Microsoft Access consultancy and software development
Microsoft Access allows you to create systems for a small number of users, which can then be easily migrated to SQL Server as a company grows. Here's an example of a simple Access system:
This is the sort of thing Access does well: simple forms and reports.
In order to learn to use Access effectively, you're going to need to be able to design databases:
A simple Access database - usually they have many more tables than this!
You're also going to have to learn how to link forms and reports using VBA:
Dim Answer As Integer
'ask if you should learn VBA
Answer = MsgBox( _
prompt:="Do I need to learn VBA?", _
Buttons:=vbYesNo + vbDefaultButton1 + vbQuestion, _
'if person said yes ...
If Answer = vbYes Then
MsgBox "The right decision"
MsgBox "You have chosen ... not wisely"
There is a Mickey Mouse programming language in Access called (confusingly) macros, but VBA modules give you much more power.
Why are we telling you all this? Well, virtually everyone who starts using Access underestimates how long it will take them to become proficient (particularly as Access has many foibles). We reckon it took us 5 years to become totally fluent in creating Access databases, and you might like to spare yourself pain and call us in to help you.
Is worth starting to learn Access now since there are so many alternatives out there? I run a payroll company and am currently using software with a copyright that expired in 1999, on a DOS computer that doesn't connect to the internet. Needless to say I don't need the newest, fanciest, database program full of bells and whistles. What I like about Access is that I don't need to connect to outside sources to access my data. I guess my biggest concern is learning the language then having it become obsolete (like DOS) and not being able to find people who know it if I need help (like DOS programmers). I'm just getting the hang of VBA and ONLY thanks to you guys and a lot of hard work!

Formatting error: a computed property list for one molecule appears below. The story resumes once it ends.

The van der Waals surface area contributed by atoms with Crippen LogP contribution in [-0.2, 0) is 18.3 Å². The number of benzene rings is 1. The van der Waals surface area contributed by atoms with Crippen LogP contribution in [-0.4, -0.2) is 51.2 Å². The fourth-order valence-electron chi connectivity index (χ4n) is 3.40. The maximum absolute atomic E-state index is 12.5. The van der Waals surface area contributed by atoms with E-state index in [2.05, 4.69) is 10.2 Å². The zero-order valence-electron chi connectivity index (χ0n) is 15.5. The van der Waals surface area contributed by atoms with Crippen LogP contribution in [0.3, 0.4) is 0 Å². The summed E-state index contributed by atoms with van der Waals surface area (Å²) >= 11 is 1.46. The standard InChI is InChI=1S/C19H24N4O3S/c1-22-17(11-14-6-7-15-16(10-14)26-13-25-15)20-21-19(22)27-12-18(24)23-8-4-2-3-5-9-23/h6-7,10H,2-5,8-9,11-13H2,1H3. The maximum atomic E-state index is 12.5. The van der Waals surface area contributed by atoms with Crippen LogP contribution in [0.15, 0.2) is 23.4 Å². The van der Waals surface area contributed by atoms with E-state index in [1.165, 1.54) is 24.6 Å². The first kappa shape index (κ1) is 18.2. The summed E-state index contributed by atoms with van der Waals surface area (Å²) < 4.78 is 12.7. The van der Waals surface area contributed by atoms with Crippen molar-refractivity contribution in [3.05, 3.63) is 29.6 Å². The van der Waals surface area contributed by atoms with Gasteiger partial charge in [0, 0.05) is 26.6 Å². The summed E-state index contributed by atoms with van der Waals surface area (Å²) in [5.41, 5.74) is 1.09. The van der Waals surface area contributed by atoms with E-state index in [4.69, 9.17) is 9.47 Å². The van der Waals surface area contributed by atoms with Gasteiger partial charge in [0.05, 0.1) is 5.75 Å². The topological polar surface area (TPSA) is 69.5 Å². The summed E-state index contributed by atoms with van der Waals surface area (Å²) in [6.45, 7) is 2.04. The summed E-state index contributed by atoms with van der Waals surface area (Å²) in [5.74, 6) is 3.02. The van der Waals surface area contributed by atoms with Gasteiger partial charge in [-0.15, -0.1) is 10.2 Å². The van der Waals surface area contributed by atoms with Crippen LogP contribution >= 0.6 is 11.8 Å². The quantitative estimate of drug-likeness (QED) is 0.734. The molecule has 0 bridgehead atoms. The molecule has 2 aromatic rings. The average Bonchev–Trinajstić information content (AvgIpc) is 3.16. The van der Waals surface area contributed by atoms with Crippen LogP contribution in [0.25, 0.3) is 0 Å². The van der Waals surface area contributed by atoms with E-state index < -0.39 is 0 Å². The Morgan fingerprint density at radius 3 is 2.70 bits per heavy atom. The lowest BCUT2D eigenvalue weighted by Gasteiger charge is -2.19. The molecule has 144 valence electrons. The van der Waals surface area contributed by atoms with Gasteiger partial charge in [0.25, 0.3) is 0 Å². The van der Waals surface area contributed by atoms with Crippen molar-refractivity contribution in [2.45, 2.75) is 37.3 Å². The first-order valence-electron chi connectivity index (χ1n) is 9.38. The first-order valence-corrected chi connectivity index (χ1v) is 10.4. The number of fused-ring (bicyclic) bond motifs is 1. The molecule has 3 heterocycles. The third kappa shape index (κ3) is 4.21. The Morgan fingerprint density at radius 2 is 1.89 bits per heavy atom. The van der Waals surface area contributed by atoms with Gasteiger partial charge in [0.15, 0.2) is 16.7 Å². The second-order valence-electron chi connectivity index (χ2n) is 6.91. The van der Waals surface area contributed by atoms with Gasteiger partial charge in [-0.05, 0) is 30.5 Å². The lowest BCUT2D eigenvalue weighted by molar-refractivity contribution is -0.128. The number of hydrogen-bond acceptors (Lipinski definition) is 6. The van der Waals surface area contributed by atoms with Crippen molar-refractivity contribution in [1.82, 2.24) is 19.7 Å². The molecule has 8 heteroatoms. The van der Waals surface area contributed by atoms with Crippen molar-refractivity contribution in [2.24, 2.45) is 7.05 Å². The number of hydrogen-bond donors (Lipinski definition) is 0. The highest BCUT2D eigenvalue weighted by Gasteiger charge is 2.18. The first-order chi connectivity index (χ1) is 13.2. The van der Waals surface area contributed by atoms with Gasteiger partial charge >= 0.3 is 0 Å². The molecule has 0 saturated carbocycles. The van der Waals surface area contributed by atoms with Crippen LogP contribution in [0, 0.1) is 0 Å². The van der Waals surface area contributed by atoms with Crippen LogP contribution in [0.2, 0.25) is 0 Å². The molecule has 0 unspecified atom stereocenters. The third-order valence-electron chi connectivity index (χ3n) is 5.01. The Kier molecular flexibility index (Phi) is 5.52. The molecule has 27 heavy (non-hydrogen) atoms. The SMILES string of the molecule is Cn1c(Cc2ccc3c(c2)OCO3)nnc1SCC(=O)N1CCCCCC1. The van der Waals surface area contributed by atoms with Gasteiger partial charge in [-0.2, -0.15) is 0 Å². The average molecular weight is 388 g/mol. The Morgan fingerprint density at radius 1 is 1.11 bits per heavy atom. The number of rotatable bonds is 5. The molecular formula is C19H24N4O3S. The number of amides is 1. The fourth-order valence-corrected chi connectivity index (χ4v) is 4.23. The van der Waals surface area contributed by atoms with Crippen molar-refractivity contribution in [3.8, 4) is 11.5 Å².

That's a very good question! I don't know the answer, but will make 3 observations:
- Access is an excellent stand-alone tool in which you can write powerful and easy-to-use databases
- Notwithstanding the above, it takes much longer to become proficient in Access than most people expect
- For some reason, Access seems to be dying in the marketplace (I presume people are going on to web-based systems instead)
We've written countless databases in Access, and our expenses, accounts and web content management system (among others) all still use it, but for new applications I would probably consider putting things on our Intranet, which I suppose is typical.